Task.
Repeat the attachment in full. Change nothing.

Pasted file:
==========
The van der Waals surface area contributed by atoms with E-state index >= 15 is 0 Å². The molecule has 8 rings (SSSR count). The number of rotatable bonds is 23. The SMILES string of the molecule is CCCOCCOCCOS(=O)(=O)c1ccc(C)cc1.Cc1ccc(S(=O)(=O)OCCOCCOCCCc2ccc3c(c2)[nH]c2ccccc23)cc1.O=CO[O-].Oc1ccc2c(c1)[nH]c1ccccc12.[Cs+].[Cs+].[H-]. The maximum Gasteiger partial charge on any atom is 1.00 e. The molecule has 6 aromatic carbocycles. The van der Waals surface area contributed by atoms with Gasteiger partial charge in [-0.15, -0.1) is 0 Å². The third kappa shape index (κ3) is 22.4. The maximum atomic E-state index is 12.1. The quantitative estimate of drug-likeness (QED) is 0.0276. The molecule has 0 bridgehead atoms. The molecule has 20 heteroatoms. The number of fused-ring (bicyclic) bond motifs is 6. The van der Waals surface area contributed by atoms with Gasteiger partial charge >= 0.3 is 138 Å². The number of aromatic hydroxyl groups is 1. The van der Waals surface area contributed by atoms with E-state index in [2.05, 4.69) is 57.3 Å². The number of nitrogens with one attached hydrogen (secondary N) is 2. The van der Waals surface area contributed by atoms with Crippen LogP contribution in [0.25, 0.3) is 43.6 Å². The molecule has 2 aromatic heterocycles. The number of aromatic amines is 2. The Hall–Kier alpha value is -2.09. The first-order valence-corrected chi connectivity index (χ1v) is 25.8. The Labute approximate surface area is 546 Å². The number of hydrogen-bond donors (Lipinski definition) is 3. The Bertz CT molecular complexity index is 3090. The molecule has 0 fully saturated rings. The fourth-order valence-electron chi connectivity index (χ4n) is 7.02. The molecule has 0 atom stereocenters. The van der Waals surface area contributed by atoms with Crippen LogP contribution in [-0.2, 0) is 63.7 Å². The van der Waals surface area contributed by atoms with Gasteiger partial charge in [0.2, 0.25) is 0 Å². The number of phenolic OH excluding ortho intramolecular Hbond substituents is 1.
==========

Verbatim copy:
The van der Waals surface area contributed by atoms with E-state index >= 15 is 0 Å². The molecule has 8 rings (SSSR count). The number of rotatable bonds is 23. The SMILES string of the molecule is CCCOCCOCCOS(=O)(=O)c1ccc(C)cc1.Cc1ccc(S(=O)(=O)OCCOCCOCCCc2ccc3c(c2)[nH]c2ccccc23)cc1.O=CO[O-].Oc1ccc2c(c1)[nH]c1ccccc12.[Cs+].[Cs+].[H-]. The maximum Gasteiger partial charge on any atom is 1.00 e. The molecule has 6 aromatic carbocycles. The van der Waals surface area contributed by atoms with Gasteiger partial charge in [-0.15, -0.1) is 0 Å². The third kappa shape index (κ3) is 22.4. The maximum atomic E-state index is 12.1. The quantitative estimate of drug-likeness (QED) is 0.0276. The molecule has 0 bridgehead atoms. The molecule has 20 heteroatoms. The number of fused-ring (bicyclic) bond motifs is 6. The van der Waals surface area contributed by atoms with Gasteiger partial charge >= 0.3 is 138 Å². The number of aromatic hydroxyl groups is 1. The van der Waals surface area contributed by atoms with E-state index in [2.05, 4.69) is 57.3 Å². The number of nitrogens with one attached hydrogen (secondary N) is 2. The van der Waals surface area contributed by atoms with Crippen LogP contribution in [0.25, 0.3) is 43.6 Å². The molecule has 2 aromatic heterocycles. The number of aromatic amines is 2. The Hall–Kier alpha value is -2.09. The first-order valence-corrected chi connectivity index (χ1v) is 25.8. The Labute approximate surface area is 546 Å². The number of hydrogen-bond donors (Lipinski definition) is 3. The Bertz CT molecular complexity index is 3090. The molecule has 0 fully saturated rings. The fourth-order valence-electron chi connectivity index (χ4n) is 7.02. The molecule has 0 atom stereocenters. The van der Waals surface area contributed by atoms with Crippen LogP contribution in [-0.2, 0) is 63.7 Å². The van der Waals surface area contributed by atoms with Gasteiger partial charge in [0.2, 0.25) is 0 Å². The number of phenolic OH excluding ortho intramolecular Hbond substituents is 1.